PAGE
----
Trade secrets de-mystified

A trade secret is information that derives its economic value from not being generally known, not being readily ascertainable by others, and being the subject of reasonable efforts to maintain its secrecy. Trade secrets will include some of a typical technology company’s most valuable information, and include: ideas, designs, methodologies, processes, formulations, source code, system architecture, algorithms, financial matters, pricing policies, marketing plans, methods of business operation, customer and supplier lists, employee salaries and other forms of compensation.

It is not always possible to realize the full value of a trade secret without disclosing it to others. Most startups at some point need to disclose trade secrets to employees, independent contractors, strategic partners, customers, venture capitalists, bankers and other advisors. Despite the need for such disclosures, the value of a trade secret can be preserved by taking steps to control its dissemination and use.

What information is protected by a duty of confidence?

Although often grouped under the heading of intellectual property rights, a trade secret is not a form of property. While some trade secrets may also qualify for the protection afforded to intellectual property, such as patents, the protection of a trade secret arises from a duty of confidence that is recognized by the common law. We use the term confidential information to distinguish information protected by this duty of confidence from the specific US statute-based concept of trade secrets.

There is a duty of confidence that arises when information is disclosed in circumstances where the person receiving the information has notice, or has agreed that the information is confidential. Examples can include disclosure of confidential information to partners in a joint venture, manufacturers and designers, distributors, consultants and independent contractors, licensees and employees. Relying only on this duty of confidence, however, raises evidentiary concerns and can result in lack of certainty.

When should you get an NDA (non-disclosure agreement)?

Relying exclusively on the duty of confidence may sometimes be considered evidence of a lack of adequate security measures to protect the confidential information. This may result in a loss of confidential status for the information. This is one good reason to require all recipients to enter into a non-disclosure agreement before disclosing confidential information.

A non-disclosure agreement (commonly referred to as an NDA, CDA or a confidentiality agreement) is a written agreement in which one party agrees to disclose confidential information to the other party on the condition that the use and further disclosure of such information is limited in a manner that is intended to preserve its confidential nature.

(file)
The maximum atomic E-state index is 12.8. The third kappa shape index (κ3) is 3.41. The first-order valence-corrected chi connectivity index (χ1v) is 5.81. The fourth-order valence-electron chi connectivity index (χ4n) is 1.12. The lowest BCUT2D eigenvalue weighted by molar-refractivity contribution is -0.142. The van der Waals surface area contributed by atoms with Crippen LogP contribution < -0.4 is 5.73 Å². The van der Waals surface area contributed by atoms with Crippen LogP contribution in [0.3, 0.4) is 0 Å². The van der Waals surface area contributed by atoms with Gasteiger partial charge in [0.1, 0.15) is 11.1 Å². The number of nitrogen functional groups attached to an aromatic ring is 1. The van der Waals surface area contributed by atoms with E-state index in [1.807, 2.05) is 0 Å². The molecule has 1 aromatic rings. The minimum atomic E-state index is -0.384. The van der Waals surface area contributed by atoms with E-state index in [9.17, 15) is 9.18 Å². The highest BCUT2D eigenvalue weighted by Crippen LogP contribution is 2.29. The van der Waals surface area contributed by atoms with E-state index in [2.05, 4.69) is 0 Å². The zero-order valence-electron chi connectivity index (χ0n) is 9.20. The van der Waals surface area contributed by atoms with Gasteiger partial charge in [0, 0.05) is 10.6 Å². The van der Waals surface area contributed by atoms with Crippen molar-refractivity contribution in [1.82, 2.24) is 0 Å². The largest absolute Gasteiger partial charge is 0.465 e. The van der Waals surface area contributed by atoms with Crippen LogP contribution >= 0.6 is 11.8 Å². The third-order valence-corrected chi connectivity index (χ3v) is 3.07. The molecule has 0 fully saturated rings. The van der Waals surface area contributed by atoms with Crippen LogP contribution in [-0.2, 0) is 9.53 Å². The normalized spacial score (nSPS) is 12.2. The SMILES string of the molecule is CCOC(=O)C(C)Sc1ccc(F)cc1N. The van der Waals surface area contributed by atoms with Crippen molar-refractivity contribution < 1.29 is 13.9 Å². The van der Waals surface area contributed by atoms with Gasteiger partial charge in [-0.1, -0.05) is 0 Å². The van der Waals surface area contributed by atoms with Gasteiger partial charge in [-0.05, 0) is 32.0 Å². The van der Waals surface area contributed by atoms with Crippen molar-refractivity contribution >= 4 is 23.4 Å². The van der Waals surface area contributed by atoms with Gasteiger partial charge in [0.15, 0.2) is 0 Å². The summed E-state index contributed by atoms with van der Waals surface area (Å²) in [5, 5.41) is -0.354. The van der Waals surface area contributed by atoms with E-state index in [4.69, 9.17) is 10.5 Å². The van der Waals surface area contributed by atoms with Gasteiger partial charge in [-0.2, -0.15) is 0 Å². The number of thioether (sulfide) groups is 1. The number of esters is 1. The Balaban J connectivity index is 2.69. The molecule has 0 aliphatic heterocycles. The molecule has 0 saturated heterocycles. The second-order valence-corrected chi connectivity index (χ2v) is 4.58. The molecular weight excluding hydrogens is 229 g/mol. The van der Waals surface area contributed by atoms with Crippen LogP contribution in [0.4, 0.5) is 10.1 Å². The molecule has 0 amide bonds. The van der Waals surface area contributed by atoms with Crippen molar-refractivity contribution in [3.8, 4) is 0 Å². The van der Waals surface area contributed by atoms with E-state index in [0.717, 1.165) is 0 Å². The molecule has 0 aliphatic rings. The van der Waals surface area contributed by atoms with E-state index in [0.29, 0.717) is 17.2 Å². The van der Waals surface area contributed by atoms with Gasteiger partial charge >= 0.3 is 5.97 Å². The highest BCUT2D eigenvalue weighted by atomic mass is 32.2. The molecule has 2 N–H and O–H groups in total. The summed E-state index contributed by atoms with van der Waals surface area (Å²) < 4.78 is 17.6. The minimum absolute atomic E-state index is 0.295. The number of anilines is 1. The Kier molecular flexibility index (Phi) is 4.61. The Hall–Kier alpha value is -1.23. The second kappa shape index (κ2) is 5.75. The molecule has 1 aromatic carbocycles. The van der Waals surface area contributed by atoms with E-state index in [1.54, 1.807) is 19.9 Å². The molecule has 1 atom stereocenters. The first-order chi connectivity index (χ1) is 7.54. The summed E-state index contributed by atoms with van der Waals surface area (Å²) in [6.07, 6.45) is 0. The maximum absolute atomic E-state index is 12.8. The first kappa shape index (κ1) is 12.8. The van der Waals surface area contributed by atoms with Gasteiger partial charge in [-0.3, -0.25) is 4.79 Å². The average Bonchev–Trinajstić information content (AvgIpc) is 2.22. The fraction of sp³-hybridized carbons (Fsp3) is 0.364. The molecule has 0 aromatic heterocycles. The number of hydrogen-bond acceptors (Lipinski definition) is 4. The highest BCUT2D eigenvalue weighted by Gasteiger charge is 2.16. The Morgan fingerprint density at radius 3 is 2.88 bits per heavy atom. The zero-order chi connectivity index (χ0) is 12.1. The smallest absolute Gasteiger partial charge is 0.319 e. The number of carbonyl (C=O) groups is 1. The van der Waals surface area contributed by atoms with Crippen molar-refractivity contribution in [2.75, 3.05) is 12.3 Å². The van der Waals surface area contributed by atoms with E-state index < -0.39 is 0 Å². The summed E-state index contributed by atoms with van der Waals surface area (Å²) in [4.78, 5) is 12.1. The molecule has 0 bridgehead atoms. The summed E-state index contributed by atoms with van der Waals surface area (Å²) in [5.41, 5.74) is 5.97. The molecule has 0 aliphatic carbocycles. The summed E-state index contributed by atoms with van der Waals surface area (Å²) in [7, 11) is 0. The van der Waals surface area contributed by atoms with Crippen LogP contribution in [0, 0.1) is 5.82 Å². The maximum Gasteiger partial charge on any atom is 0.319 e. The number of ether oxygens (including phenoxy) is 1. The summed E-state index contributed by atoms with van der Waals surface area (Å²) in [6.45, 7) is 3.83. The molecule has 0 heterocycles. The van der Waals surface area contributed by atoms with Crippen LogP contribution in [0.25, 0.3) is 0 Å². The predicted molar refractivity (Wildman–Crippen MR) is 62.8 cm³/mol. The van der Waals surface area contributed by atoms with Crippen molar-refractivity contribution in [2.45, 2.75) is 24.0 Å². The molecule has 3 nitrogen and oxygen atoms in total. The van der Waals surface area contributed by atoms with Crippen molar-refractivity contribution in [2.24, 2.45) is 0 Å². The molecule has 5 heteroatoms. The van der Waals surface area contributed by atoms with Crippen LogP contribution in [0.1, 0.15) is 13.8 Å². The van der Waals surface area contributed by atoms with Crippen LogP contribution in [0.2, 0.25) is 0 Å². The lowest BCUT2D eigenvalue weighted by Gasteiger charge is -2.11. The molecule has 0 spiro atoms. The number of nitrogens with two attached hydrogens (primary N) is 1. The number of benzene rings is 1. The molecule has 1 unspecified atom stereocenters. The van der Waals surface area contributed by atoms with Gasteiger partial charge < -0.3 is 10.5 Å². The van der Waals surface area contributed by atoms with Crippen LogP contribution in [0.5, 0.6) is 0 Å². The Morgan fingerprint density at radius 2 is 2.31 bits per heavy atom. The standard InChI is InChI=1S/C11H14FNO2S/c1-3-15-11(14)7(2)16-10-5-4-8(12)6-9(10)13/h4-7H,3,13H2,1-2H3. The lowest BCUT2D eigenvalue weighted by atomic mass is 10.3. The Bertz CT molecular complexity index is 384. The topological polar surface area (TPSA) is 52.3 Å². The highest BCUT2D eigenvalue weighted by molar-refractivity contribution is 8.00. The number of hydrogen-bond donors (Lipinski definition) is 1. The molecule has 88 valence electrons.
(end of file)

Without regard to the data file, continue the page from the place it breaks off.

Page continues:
NDAs are not one size fits all. There is no such thing as a standard non-disclosure agreement – different forms are appropriate for different circumstances. See our NDA primer for Startups.

NDAs are also not a substitute for trust. An NDA will not prevent disclosure; it only provides a legal mechanism to enforce confidentiality obligations or to obtain damages if such obligations are breached. If you do not trust someone, do not provide them access to your confidential information, even if they agree to sign an NDA.

When should you consider an information protection program?

While NDAs are excellent tools, they are not sufficient to establish that sensitive information qualifies for protection under common law. NDAs are only one part of a proper information protection program. While an information protection program will vary depending on each company’s particular circumstances, a typical program will, at a minimum, include:

  • Proper identification and marking of confidential information
  • Controlled and, where possible, documented access to confidential information
  • Documentation destruction practices
  • Monitored and restricted access to premises by visitors, including sign-in and display of visitor identification badges
  • A process to review all marketing materials, speeches and other public disclosures for inadvertent disclosure of confidential information
  • The creation of a company policy and the education of employees and contractors regarding the protection of confidential information
  • Appropriate confidentiality agreements with employees, consultants, contractors, licensees and other third parties


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